As a graphic designer, words have played an important role in my work. Function has always superseded form, clarity and ease of reading uppermost in my consideration of a page layout whether for print or the web.
So it’s no surprise, that I should on occasion be moved to create a more artistic approach when using letters and typographic forms. The following are a series of vector based pieces I created recently, for lack of any other inspirational idea I might have had for this April, Baseline blog.
These would have been very difficult to produce using traditional methods, even with photomechanical processes, the steps required for the necessary transparent layering would have taken days to produce a finished product. The following examples probably took me four hours using Adobe Illustrator and can be easily transferred to any medium in minutes.
Maybe I could make t-shirts with the designs?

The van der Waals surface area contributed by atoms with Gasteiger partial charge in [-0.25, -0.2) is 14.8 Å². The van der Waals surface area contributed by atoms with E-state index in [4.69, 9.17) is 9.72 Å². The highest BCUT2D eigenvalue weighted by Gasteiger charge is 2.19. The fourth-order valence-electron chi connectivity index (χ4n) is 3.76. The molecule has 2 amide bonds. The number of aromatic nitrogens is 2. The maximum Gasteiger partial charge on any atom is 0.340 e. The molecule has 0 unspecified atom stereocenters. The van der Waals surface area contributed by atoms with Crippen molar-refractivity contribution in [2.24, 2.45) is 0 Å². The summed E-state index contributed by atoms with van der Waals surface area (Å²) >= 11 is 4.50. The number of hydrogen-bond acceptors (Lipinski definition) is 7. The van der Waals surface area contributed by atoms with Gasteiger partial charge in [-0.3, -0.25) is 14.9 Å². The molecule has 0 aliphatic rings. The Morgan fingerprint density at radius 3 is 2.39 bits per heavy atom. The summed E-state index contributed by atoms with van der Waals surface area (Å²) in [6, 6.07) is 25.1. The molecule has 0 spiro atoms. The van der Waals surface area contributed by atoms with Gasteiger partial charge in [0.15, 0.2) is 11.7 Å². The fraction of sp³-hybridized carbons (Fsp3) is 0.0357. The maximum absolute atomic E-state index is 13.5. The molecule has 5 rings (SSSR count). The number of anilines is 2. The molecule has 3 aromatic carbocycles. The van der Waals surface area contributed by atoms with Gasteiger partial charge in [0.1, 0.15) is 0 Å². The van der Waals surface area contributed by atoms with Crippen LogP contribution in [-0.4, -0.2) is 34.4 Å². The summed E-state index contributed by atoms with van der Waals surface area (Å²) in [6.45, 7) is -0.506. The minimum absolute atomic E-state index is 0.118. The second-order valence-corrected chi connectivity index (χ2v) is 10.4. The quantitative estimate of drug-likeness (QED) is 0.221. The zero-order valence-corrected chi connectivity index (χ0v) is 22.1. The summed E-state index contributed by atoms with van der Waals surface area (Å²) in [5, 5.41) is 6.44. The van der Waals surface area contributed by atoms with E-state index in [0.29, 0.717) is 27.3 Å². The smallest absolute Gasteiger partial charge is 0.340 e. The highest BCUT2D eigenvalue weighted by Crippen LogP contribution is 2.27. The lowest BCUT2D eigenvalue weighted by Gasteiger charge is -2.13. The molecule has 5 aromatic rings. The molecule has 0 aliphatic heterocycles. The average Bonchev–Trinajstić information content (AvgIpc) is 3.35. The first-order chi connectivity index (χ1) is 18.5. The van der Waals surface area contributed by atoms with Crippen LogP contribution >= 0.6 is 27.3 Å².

As art students in the 70’s, we where lucky in having access to a traditional typesetting and print department, allowing us to experiment with both metal and wood type composition. The room was huge and contained font and spacer draws, chokes for setting, inks for custom hand printing using various Gutenberg mechanical printing presses. The smells and noises coming from this department where an amazing impression on the senses and the instructors seemed, at the time, as old as the equipment. The last illustration is one of many pieces I produced over what was an exciting foundation year covering typography, silkscreen and stone lithographic printing, etching, photography, life drawing, colour theory, etc.